5 songs from To the Bone have now each had over 1 million streams on Spotify, with Pariah at over 2 million, while the album as a whole continues to rack up approximately 50,000 song streams every day. By Spotify standards these are actually still quite modest numbers, but they are increasing for me all the time. As someone who believes very much in music presented as a physical art-form I resisted making my albums available on streaming platforms until relatively recently, but my feelings have changed somewhat. There are a lot of arguments for and against streaming, but the reality is that for those of us who make and wants to share music that we believe in we need to acknowledge that there is now a whole generation of listeners for whom if the music is not on streaming services it simply does not exist.
There’s no simple answer to the issue of lost revenue to the musicians, but I believe that people who listen on streaming platforms fall in to roughly 3 categories: Firstly, those who never buy physical product and for whom if the music isn’t there they will never hear it at all – as many of these people still presumably go to see live music, discovering a new artist might mean instead they will buy a ticket to see the concert and perhaps a t-shirt while they are there. The second category is the people who use streaming to discover new music but subsequently buy the CD or vinyl if they like it enough (I would fall into this category). Finally there are the people who have bought a physical copy of the album and simply use streaming services as a way to conveniently access the music they already own. In none of these scenarios can I see how revenue is lost to the artist that would otherwise be made, except to say of course that if streaming didn’t exist the people who don’t buy physical product would have to buy it to hear music. But it does, and it’s not going to go away, so there doesn’t seem much point dwelling on that.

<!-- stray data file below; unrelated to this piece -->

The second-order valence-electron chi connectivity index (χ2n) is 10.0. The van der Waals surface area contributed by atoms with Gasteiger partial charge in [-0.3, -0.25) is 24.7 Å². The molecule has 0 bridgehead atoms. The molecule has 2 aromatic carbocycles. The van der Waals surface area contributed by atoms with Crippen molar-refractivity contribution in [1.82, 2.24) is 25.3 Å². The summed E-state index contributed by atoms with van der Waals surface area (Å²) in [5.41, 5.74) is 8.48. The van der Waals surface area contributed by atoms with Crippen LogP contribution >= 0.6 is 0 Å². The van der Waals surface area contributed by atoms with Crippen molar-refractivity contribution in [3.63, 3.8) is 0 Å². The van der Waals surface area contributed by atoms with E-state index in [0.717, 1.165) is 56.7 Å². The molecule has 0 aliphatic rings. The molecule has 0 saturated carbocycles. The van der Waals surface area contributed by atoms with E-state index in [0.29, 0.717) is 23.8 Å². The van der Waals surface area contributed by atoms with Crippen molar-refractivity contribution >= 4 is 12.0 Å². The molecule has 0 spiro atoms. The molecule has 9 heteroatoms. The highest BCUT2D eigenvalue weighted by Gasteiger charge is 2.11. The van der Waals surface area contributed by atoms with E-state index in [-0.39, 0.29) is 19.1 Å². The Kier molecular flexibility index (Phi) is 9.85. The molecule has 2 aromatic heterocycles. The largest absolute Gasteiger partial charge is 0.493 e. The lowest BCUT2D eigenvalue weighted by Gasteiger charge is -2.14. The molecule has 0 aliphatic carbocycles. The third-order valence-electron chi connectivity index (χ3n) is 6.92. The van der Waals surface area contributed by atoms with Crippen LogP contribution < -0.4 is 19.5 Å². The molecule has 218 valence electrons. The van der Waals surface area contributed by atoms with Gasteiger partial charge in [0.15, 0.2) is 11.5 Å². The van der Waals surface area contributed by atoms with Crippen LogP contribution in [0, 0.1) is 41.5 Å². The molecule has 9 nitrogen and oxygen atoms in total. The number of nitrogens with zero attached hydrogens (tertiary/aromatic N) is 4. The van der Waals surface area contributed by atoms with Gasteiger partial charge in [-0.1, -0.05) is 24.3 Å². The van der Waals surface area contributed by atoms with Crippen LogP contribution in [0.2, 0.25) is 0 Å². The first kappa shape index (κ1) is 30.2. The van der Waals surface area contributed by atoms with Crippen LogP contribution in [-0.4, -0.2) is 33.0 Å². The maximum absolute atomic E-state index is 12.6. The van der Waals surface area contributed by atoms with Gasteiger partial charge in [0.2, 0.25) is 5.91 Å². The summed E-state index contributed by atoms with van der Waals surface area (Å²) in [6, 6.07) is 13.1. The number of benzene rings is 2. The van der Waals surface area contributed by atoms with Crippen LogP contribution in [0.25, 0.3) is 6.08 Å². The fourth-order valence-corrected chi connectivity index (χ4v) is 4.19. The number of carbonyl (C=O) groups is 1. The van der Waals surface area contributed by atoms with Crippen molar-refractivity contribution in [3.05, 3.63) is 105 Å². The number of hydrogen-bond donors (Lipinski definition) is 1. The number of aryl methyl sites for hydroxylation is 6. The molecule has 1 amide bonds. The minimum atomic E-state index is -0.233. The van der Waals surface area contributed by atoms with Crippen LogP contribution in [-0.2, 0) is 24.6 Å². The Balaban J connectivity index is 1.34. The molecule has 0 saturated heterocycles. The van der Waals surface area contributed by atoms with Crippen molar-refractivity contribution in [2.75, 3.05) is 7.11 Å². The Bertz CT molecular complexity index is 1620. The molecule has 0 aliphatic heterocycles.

As a musician working in the current era I feel I have to recognise streaming as a convenient and flexible way for people to find music, because there is a vast amount of it available, more than at any other time in history (some might say too much). And anything that enables listeners to discover the magic of music has to be a positive thing. The brief “golden” era of the second half of the 20th century when a living could be made by selling physical recordings of music appears to be over, the rest will just be mourning that fact and manoeuvring for position while we move into the next era. I think it is important to respond to the undeniable shift towards “on demand” media and to fight against it is to fail to recognise it’s potential and ultimately to be left behind.
I’m sure these thoughts will provoke some hopefully constructive discussion, and I take the opportunity to thank all my listeners for their support no matter how they choose to listen!